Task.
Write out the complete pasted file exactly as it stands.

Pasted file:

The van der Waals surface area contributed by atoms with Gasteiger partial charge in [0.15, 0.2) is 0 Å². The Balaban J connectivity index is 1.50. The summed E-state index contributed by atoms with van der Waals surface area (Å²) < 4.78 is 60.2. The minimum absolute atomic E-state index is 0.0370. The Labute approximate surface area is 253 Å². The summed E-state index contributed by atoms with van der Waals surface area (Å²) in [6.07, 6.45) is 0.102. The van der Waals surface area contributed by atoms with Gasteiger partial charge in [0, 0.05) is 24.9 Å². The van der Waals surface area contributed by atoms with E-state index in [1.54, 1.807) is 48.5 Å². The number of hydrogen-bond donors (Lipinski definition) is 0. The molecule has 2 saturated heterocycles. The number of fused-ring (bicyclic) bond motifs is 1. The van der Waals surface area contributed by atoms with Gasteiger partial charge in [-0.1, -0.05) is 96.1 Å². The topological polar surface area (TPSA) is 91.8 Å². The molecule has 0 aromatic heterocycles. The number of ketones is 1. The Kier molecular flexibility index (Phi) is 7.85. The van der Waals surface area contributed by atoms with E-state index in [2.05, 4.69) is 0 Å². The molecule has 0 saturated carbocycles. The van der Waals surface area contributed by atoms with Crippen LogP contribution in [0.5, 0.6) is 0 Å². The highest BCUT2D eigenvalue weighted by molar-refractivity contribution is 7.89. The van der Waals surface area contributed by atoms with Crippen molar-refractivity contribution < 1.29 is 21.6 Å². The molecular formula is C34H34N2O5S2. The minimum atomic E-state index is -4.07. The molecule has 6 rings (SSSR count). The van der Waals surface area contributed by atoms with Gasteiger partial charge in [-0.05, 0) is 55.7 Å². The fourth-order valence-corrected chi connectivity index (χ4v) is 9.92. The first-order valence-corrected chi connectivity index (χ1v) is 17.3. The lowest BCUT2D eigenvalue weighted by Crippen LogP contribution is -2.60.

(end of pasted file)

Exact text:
The van der Waals surface area contributed by atoms with Gasteiger partial charge in [0.15, 0.2) is 0 Å². The Balaban J connectivity index is 1.50. The summed E-state index contributed by atoms with van der Waals surface area (Å²) < 4.78 is 60.2. The minimum absolute atomic E-state index is 0.0370. The Labute approximate surface area is 253 Å². The summed E-state index contributed by atoms with van der Waals surface area (Å²) in [6.07, 6.45) is 0.102. The van der Waals surface area contributed by atoms with Gasteiger partial charge in [0, 0.05) is 24.9 Å². The van der Waals surface area contributed by atoms with E-state index in [1.54, 1.807) is 48.5 Å². The number of hydrogen-bond donors (Lipinski definition) is 0. The molecule has 2 saturated heterocycles. The number of fused-ring (bicyclic) bond motifs is 1. The van der Waals surface area contributed by atoms with Gasteiger partial charge in [-0.1, -0.05) is 96.1 Å². The topological polar surface area (TPSA) is 91.8 Å². The molecule has 0 aromatic heterocycles. The number of ketones is 1. The Kier molecular flexibility index (Phi) is 7.85. The van der Waals surface area contributed by atoms with E-state index in [2.05, 4.69) is 0 Å². The molecule has 0 saturated carbocycles. The van der Waals surface area contributed by atoms with Crippen LogP contribution in [0.5, 0.6) is 0 Å². The highest BCUT2D eigenvalue weighted by molar-refractivity contribution is 7.89. The van der Waals surface area contributed by atoms with Crippen molar-refractivity contribution < 1.29 is 21.6 Å². The molecular formula is C34H34N2O5S2. The minimum atomic E-state index is -4.07. The molecule has 6 rings (SSSR count). The van der Waals surface area contributed by atoms with Gasteiger partial charge in [-0.05, 0) is 55.7 Å². The fourth-order valence-corrected chi connectivity index (χ4v) is 9.92. The first-order valence-corrected chi connectivity index (χ1v) is 17.3. The lowest BCUT2D eigenvalue weighted by Crippen LogP contribution is -2.60.